I Completed An Ironman With Cerebral Palsy. Here's How I Found The Strength
People often ask me about perseverance, how to push yourself through the physical and mental challenges that life puts in front of you. They ask me about this because I've climbed Mt. Kilimanjaro and because I've completed the Ironman World Championships in Kona, Hawaii. To me though, the real reason I understand perseverance is because every morning, I get out of bed.
When you live with cerebral palsy, the idea of perseverance is a little different from because it's a condition that impacts my most basic motor skills, and in my case makes the act of simply walking quite a painful experience.
Try holding your hand tight in a fist for as long as possible. Really concentrate and push yourself. Feel that burn start in your fingers, moving down your wrist into your forearm. That's how my feet, calves, hamstrings, quads, glutes, and lower back feel all the time. There's no loosening, no release. Every morning it feels as if I hit the gym the night before for the first time ever, really pushing it to the limit and now my body is mad at me ... really mad.
Despite living with this pain, I was able to climb Mount Kilimanjaro and complete Ironman Kona to become the first person with CP to do both. Both of these defied the "rules" for what someone with cerebral palsy could do and tested my physical limits more than I thought possible. A lot of people have asked me how I did this, but I think that "how" is the wrong question. The right question is "what": What do you do when everything inside you says to stop? What do you do when the challenges of life push you to your limits?
It all starts with getting out of bed.
Most people competing in an Ironman might need a year of training. I needed two. All that time presents a lot of opportunities to give up. Two years offer a lot of mornings to be too tired for an hourlong swim, a lot of nights when skipping a post-work bike ride is all too tempting, a lot of weekends that would be better spent in a backyard with friends and burgers than holed up in my garage on a stationary bike.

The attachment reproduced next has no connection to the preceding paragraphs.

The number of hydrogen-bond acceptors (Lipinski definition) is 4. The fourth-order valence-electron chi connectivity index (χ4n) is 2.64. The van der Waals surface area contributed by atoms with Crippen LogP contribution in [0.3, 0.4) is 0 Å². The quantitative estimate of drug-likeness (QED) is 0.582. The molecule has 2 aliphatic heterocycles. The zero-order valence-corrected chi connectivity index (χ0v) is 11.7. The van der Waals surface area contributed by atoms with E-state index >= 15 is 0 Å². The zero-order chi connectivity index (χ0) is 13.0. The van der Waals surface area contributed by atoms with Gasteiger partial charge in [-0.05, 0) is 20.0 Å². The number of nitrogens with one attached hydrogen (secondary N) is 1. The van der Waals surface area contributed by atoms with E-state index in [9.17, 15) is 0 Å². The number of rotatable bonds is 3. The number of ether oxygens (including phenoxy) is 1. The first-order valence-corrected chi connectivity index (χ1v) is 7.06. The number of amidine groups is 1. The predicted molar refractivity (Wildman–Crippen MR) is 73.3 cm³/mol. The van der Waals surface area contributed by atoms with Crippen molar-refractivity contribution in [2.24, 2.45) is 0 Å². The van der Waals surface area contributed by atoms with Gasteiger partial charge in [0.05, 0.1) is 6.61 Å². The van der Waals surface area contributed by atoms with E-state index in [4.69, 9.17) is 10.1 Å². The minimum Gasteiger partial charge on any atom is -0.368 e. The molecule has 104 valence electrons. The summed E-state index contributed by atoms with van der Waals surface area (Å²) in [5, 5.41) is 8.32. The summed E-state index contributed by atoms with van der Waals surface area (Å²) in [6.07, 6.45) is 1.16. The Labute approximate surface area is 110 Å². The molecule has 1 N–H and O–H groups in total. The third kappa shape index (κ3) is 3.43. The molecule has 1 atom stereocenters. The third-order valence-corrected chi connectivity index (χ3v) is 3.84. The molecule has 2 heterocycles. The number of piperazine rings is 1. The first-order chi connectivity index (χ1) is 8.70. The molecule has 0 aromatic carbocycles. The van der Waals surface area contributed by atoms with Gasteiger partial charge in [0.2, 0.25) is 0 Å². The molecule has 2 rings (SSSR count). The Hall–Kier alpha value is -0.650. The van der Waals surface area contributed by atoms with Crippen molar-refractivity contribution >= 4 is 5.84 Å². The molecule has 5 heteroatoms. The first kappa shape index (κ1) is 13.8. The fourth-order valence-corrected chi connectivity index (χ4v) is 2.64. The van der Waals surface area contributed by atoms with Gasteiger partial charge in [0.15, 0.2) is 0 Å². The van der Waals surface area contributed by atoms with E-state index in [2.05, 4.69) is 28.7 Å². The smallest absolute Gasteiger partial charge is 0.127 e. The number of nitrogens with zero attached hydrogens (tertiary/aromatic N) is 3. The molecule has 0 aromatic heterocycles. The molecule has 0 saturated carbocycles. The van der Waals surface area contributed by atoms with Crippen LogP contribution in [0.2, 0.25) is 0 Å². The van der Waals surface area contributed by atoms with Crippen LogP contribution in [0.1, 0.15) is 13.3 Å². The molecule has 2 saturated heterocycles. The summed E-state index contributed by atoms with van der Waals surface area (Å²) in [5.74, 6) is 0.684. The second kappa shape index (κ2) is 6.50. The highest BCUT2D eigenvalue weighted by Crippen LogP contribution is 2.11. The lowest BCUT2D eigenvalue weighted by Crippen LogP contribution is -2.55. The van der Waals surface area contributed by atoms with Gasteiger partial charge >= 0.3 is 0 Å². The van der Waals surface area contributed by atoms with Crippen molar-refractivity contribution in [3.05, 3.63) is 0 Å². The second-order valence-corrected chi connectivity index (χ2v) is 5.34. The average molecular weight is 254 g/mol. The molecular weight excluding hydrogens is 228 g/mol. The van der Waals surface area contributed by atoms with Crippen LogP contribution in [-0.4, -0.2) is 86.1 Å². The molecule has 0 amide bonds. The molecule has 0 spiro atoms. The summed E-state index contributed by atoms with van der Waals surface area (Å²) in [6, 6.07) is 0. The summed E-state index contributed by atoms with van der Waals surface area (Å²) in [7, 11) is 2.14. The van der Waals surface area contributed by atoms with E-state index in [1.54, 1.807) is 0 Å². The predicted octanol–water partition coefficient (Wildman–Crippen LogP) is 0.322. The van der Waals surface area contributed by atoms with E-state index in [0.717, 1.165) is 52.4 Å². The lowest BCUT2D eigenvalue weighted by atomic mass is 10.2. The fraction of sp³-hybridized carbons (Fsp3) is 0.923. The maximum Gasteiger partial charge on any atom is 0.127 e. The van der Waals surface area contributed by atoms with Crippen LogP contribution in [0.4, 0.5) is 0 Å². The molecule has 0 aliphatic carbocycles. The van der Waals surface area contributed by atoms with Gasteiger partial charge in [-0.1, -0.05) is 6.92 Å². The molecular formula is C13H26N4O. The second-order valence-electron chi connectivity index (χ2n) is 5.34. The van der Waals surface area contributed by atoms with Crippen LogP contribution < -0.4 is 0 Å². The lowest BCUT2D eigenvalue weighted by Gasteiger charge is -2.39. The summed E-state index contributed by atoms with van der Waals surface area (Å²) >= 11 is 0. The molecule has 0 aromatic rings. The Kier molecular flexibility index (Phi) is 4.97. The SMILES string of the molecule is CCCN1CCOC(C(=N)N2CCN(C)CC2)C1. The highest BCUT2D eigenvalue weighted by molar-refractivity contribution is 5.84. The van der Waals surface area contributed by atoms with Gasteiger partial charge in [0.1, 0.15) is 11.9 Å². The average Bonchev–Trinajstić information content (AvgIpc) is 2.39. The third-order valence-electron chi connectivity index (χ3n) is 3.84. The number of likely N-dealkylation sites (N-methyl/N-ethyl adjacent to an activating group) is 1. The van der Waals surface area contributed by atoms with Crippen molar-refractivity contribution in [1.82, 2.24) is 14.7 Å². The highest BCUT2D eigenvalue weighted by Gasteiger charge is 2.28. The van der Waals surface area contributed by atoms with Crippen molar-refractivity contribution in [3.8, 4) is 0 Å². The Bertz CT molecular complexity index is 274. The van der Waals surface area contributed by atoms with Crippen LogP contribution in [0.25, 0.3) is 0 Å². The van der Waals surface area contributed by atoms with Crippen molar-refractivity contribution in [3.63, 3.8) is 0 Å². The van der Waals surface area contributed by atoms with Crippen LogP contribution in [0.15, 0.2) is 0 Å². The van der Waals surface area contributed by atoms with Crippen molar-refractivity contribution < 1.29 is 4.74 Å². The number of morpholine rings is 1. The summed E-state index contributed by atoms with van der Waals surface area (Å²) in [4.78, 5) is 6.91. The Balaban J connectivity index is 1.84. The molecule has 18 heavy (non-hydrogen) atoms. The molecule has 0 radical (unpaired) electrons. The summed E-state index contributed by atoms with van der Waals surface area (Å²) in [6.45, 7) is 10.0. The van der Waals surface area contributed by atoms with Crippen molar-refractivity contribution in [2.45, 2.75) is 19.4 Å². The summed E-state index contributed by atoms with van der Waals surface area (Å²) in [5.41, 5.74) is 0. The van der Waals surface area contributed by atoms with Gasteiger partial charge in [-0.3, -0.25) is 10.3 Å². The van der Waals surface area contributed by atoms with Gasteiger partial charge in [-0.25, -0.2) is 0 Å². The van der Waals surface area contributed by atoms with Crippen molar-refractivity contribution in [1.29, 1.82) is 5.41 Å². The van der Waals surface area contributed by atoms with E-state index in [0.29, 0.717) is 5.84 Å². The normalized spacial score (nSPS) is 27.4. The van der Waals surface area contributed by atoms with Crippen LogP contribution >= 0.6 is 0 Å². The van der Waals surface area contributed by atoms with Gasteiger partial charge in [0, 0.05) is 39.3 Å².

But in that time, I kept going, kept pushing. I thought about the goal: to finish the Ironman. I thought about why I was doing this: to raise awareness about cerebral palsy and support the nonprofit foundation I'd started, the OM Foundation. But more than anything, I thought about how each day perseverance for me began the same way it would have even if I hadn't been training for the race of my life: by getting out of bed and telling the pain that today wasn't going to be the day it would stop me.
The art of not giving up is just that, an art. It's a personal creation, as individual as anything that hangs in a museum. For some people
One of the great things about any challenge is what you can learn about yourself from the experience. It's when things get hard that you learn about who you really are as a person.running two miles is a hard challenge, for others it's ten miles and for some people, the distance from the bed to the bathroom is the hardest walk of all.
For me, a big part of what I learned was that in order to persevere, I needed to focus on myself and the race. Before Kona, I'd spent years of my life trying to push through challenges by holding myself up to other people. I didn't want to feel limited my cerebral palsy, so I tried to pretend it wasn't there. If they can do it so I can.
But during Ironman, I learned that in order to tackle life's hardest challenges, you need to focus on yourself, your own struggles and your weaknesses. I couldn't think about what the other competitors were doing or what place I was in — if I'd done that I would have been far too demoralized to finish, and simply finishing was my goal.
Focusing on other people might get me over the next hill but it wasn't going to get me across the finish line. Instead I had to run MY race. It was mine and it didn't belong to anyone else. My pace, my goal, my challenge.
What do you when life forces you to persevere? Focus on your race, take one more step and get out of bed.
Photos courtesy of the author